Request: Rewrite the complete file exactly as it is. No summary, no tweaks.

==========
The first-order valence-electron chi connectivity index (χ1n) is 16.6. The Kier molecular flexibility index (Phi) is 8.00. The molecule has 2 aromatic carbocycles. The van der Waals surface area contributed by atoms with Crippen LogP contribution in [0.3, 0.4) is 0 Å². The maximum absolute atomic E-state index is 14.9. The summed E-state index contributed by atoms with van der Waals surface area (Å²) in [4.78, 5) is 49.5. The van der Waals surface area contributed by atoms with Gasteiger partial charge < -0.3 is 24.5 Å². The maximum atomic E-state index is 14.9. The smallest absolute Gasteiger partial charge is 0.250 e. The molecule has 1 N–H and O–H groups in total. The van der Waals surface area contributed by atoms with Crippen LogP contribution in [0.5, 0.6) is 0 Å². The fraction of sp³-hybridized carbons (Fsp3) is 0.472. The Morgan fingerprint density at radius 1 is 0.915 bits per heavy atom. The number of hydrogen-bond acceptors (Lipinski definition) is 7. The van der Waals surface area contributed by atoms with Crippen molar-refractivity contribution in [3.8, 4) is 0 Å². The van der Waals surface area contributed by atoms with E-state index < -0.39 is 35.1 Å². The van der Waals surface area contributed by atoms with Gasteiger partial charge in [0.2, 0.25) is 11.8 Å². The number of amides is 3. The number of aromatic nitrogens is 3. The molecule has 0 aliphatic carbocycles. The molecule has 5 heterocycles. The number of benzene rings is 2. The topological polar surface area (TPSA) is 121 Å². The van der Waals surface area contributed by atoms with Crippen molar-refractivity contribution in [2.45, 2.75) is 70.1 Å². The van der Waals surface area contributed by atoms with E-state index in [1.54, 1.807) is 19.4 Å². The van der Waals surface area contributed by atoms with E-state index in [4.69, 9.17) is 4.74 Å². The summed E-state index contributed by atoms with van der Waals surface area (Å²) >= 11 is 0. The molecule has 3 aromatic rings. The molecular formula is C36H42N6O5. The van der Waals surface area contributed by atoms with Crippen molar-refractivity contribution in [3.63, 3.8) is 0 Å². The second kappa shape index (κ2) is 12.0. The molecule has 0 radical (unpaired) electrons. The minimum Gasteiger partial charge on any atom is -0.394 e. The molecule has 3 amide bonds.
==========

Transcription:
The first-order valence-electron chi connectivity index (χ1n) is 16.6. The Kier molecular flexibility index (Phi) is 8.00. The molecule has 2 aromatic carbocycles. The van der Waals surface area contributed by atoms with Crippen LogP contribution in [0.3, 0.4) is 0 Å². The maximum absolute atomic E-state index is 14.9. The summed E-state index contributed by atoms with van der Waals surface area (Å²) in [4.78, 5) is 49.5. The van der Waals surface area contributed by atoms with Gasteiger partial charge < -0.3 is 24.5 Å². The maximum atomic E-state index is 14.9. The smallest absolute Gasteiger partial charge is 0.250 e. The molecule has 1 N–H and O–H groups in total. The van der Waals surface area contributed by atoms with Crippen LogP contribution in [0.5, 0.6) is 0 Å². The fraction of sp³-hybridized carbons (Fsp3) is 0.472. The Morgan fingerprint density at radius 1 is 0.915 bits per heavy atom. The number of hydrogen-bond acceptors (Lipinski definition) is 7. The van der Waals surface area contributed by atoms with Crippen molar-refractivity contribution in [3.8, 4) is 0 Å². The van der Waals surface area contributed by atoms with E-state index < -0.39 is 35.1 Å². The van der Waals surface area contributed by atoms with Gasteiger partial charge in [0.2, 0.25) is 11.8 Å². The number of amides is 3. The number of aromatic nitrogens is 3. The molecule has 0 aliphatic carbocycles. The molecule has 5 heterocycles. The number of benzene rings is 2. The topological polar surface area (TPSA) is 121 Å². The van der Waals surface area contributed by atoms with Crippen molar-refractivity contribution in [2.45, 2.75) is 70.1 Å². The van der Waals surface area contributed by atoms with E-state index in [1.54, 1.807) is 19.4 Å². The van der Waals surface area contributed by atoms with E-state index in [4.69, 9.17) is 4.74 Å². The summed E-state index contributed by atoms with van der Waals surface area (Å²) >= 11 is 0. The molecule has 3 aromatic rings. The molecular formula is C36H42N6O5. The van der Waals surface area contributed by atoms with Crippen molar-refractivity contribution in [3.63, 3.8) is 0 Å². The second kappa shape index (κ2) is 12.0. The molecule has 0 radical (unpaired) electrons. The minimum Gasteiger partial charge on any atom is -0.394 e. The molecule has 3 amide bonds.